The research was conducted in line with established ethical principles. Approval for the project was granted by the Clinical Effectiveness Assessment Unit in Sheffield Teaching Hospitals Trust. All participants provided explicit informed consent in participating in the study and were fully briefed as to its purpose and potential outcomes. No personal data was recorded. Data from the proforma was destroyed after analysis. The General Medical and Nursing & Midwifery Councils were consulted by SB prior to development of communications forms regarding data sharing in high-risk domestic violence and alcohol-related presentations with external agencies. The study was reported using the Standards for Quality Improvement Reporting Excellence framework.
Table 1 indicates the number of referrals made to the IDVA service by ED staff following its introduction in July 2011. One hundred and seventy-two referrals were made in total (including 121 distinct individuals). This is in contrast with just a single referral made to social services from the ED between July 2010 and July 2011. Data suggested that these ED referrals were also new referrals in addition to those from existing services within the city, since total IDVA referral figures from all sources within Sheffield increased from 650 to 839 between July 2010 and July 2011.
The lead author (SB) held a number of informal discussions with clinical staff working in the ED throughout the year period. In total, 22 permanent senior and junior nursing and medical staff were consulted throughout the year (12 nursing staff, 10 medical staff) both at the start of the process and at the end of their rotations, and their comments recorded. Both IDVAs were also interviewed at the beginning and end of the 12-month period.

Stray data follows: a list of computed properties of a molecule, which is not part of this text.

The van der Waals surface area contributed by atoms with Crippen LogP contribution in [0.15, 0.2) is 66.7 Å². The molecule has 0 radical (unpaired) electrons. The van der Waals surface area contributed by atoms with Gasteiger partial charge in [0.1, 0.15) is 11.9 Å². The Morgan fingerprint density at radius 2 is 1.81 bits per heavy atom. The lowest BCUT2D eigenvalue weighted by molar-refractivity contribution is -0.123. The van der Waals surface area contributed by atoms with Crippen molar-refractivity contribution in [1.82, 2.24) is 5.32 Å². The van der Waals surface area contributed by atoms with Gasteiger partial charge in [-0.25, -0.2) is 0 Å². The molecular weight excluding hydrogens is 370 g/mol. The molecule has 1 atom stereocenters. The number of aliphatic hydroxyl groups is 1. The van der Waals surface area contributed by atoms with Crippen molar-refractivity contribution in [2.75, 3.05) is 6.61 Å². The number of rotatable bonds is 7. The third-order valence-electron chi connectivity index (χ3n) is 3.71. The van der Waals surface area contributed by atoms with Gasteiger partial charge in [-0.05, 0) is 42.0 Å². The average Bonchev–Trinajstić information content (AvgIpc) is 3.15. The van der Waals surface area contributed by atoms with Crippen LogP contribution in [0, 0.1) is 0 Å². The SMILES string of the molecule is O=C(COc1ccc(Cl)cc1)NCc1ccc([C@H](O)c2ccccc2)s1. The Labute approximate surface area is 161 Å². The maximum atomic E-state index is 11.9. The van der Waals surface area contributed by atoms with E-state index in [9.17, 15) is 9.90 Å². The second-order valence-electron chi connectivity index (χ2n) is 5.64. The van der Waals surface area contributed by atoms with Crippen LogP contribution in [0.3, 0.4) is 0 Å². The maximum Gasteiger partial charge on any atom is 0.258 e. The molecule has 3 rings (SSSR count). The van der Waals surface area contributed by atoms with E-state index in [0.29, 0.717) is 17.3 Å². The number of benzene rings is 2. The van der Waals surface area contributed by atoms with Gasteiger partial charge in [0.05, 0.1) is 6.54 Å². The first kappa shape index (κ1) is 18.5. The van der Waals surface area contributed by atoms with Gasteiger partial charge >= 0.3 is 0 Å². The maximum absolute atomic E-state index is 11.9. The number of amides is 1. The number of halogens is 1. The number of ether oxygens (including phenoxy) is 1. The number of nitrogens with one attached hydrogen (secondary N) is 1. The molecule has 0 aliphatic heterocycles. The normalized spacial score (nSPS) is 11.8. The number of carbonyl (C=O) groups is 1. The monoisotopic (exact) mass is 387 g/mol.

The IDVAs highlighted satisfaction in the way their service had been received and utilised. They reported that they had developed good working relationships with a broad range of ED staff, and that the assessment facilities in the department were appropriate for their needs.
A number of key themes were noted among the comments of ED staff. All reported that greater clarity regarding what to do when DA was suspected was an important outcome. Nursing staff generally felt more comfortable enquiring around DA. Although some doctors indicated that at the start of the process, they felt that it was the responsibility of the nursing staff to enquire about DA presentations; in general, an attitude shift occurred with the result that many of the doctors felt it was their role also. Most staff also believed their training in DA not only heightened their awareness of the issue, but raised their confidence in addressing it. Importantly, many of the doctors had previously been concerned whether they would be able to disclose DA should they detect it, due to protection of patient confidentiality, and this issue was addressed clearly in the training process. All staff also reported that use of a proforma to guide decision making was invaluable.